Wednesday, Jun 29, 2016
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Q & A: Microsoft Word versatile enough for templates

Q: I have created my own electronic version of letterhead stationery in Microsoft Word for e-mailing and faxing. Can I save this file as a template?

A: Once the letterhead document is set up — with fonts, formatting, styles, and margins in place — click on the Microsoft Office button or go to the File menu and choose the Save As option. Type a name for the fi le and in the Save As box and choose Word Template as the file type or format from the pop-up menu.

If Word doesn't automatically point the file to its own templates folder, find the Templates, My Templates or Trusted Templates folder; the name varies by system and version of Word. Microsoft has instructions for finding template file locations in Office 2007 and 2010 at support.microsoft. com/kb/924460.

To make a new document from the letterhead template in Office 2010, go to the File menu, choose New, click on My Templates and select the appropriate template. (On some Mac versions of Word, choose Project Gallery from the File menu, click on My Templates in the box and select a template.)

Microsoft dedicates part of its Office site to templates (including tutorials, user forums, and free templates to download) at office.microsoft.com/templates.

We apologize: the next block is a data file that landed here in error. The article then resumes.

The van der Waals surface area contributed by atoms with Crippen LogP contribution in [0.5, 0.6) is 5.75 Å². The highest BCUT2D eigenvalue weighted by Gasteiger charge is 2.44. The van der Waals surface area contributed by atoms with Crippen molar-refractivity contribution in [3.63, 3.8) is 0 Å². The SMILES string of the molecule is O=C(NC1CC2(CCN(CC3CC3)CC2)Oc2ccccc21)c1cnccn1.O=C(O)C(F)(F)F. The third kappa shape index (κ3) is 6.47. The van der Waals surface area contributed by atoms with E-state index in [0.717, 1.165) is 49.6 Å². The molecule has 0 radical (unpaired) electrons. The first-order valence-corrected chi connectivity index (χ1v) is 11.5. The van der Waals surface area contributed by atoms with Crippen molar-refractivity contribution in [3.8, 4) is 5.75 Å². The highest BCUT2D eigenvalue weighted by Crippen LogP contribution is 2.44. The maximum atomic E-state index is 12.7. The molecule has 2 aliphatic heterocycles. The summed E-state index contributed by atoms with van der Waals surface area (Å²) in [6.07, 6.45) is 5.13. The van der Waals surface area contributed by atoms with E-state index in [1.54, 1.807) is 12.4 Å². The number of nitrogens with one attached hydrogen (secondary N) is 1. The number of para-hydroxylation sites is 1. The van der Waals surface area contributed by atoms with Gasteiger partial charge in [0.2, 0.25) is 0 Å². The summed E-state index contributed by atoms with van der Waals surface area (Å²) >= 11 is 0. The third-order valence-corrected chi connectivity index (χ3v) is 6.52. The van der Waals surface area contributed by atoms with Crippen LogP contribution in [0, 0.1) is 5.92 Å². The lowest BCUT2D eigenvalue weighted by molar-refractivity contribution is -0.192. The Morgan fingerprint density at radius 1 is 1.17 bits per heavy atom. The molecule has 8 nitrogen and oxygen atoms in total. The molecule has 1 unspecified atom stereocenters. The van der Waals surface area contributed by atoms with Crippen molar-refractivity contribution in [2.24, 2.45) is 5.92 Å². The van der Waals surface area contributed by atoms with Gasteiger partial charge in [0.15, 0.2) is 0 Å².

Q: I have some selfportraits I took with the Mac's Photo Booth program, but I want to adjust the color on them. Is there any easier way to get them into Adobe Photoshop without having to e-mail them to myself?

A: Photo Booth, included with Mac OS X, is used mainly for taking pictures and videos with the built-in iSight cameras on most current Macs. Although the program has several special effects and backgrounds, an image-editing program can be more useful for tweaking the color and the crop.

The Photo Booth window includes icons that let users send a selected image to Apple's iPhoto software or attach it to a mail message. Users can also just click and drag a selected thumbnail picture from the window to put a copy of the file on the desktop or in a folder. Then open it with Adobe Photoshop.

In Photo Booth, users can see the location of the original picture on the Mac's hard drive. Click on the thumbnail image and choose Reveal in Finder from the File menu; the keyboard shortcut for the same action is Command-R. From here, you can drag the photo to a new location. Recent versions of Photo Booth can also take video clips or a series of four snapshots that can form an animated GIF file for use as a buddy icon. To get either of these types of files out of Photo Booth, select the file, go to the File menu and choose Export.

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